Thursday, August 03, 2023

No, not Sinead


No, not Sinead, we both said. Of all the deaths that Music Therapy has lamented, then the tragic, awful, desperate sad loss of Sinead O’Connor has hit us the hardest.

We slipped a couple of songs that featured her on last week’s show.

But she’s been a constant since we started the show. Not only the greatest ever cover version, the transformation of a beautiful buried ballad in the archive of His Purple Highness (Prince) but Sinead truly did such an amazing, heart-rending job of making Nothing Compares 2 U her absolute own, that most tributes absolutely led on it last week.

Whenever I put together a playlist for our show, and add it to Spotify, and the anoraks amongst you are very welcome to take a look, then the next song the Spotify Artificial Intelligence powered robots suggest is Jah Wobble’s Invaders of the Heart, featuring Sinead O’Connor, singing ‘Visions of You’. 

Stockport-based Jah Wobble, or Jon Wardle to his family, described her input into the project as “a huge act of generosity”. 

In one of the many, many tributes to her he added: “Typical of her. Refused to take a penny for the session. That track had a massive positive influence on my life. From writing the track with her voice in mind, through to recording it was transcendental.”

Her own songs were incredible too, I Am Stretched on Your Grave and Thank You For Hearing Me, and not just her covers. Though as well as NC2U, her rendition of John Grant's Queen of Denmark is off the scale.

I saw her perform just once, in 2011 at the Manchester International Festival.  

She performed a mix of old songs and new and, yes she did do THAT Prince cover.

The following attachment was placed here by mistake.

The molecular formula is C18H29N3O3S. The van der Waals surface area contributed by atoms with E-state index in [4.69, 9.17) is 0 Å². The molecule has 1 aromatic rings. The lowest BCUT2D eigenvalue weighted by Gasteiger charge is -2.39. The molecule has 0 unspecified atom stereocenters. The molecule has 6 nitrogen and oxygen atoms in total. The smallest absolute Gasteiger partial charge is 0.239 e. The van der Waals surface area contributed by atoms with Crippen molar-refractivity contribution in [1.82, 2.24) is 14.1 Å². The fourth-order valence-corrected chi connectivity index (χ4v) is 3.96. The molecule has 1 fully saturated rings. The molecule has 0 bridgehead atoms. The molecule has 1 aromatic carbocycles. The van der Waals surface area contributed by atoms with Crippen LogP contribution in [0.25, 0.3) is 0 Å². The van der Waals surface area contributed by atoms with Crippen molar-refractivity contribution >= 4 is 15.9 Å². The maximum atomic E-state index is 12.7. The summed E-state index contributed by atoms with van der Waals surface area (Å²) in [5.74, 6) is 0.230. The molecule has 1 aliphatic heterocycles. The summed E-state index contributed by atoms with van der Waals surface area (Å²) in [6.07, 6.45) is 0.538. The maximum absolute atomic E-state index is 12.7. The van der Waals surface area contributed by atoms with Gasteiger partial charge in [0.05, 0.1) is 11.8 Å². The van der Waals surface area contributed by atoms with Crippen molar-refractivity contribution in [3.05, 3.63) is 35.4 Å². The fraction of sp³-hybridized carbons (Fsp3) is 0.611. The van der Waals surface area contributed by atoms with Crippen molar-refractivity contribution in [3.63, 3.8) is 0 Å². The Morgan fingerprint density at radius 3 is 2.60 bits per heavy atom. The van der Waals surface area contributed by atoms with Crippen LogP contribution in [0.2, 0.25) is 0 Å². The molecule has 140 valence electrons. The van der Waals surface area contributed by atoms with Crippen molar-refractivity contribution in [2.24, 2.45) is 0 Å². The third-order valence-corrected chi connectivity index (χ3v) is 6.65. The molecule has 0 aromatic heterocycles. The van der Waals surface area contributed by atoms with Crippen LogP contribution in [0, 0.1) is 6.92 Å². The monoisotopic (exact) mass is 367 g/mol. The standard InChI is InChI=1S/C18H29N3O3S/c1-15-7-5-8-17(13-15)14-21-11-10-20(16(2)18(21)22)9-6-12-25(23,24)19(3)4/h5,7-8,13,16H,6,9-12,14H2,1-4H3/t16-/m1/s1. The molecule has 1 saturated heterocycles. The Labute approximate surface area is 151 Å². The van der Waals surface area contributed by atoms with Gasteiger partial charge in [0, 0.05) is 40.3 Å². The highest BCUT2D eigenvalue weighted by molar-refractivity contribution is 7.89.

I remember saying at the time that her voice was truly incredible, of that there is no doubt. 

Some of her lyrics are breathtakingly poignant and reflect her complex and confused life - abusive mother, sexual orientation issues, bipolar, relationships, her vacillating faith. 

She carried with her such brutal honesty - such baggage - which clearly brought many hazards. 

As she told her own stories between the songs she never tried to hide anything. It was all laid bare. 

She was really good and I came away slightly comforted that she seemed to have found a kind of peace, and had begun to appreciate the talent she possesses and the respect she still has.

To remind myself of the date I found a review from the Daily Mail. Sure enough they were brutally rude about her and horrible, frankly. Spare me your false tears.

On the evidence of the concert I thought she was on the brink of a bit of a comeback. Her band was very tight and her reggae influences show a varied musical style that nicely complemented her own powerful vocal strength.

Last year, however, she lost her youngest son Jake to suicide. I honestly can’t comprehend how any parent recovers from such a trauma.

But she was recording new material. It is heart breaking that it has taken her death for so may to express the admiration and love they had for her, and the understanding and solidarity with her struggles, be they against the deeply conservative and repressive forces of Ireland’s Catholic church, the patriarchy, the media and the music business.

There have also been re-publications of some of her most memorable open letters. One to Miley Cyrus was priceless and direct.  

I don’t even know if it’s real or fake, but her response to Piers Morgan to a request to come on his show was hilarious. I can't repeat it in a family newspaper, but look it up.

RIP Sinead O’Connor. 

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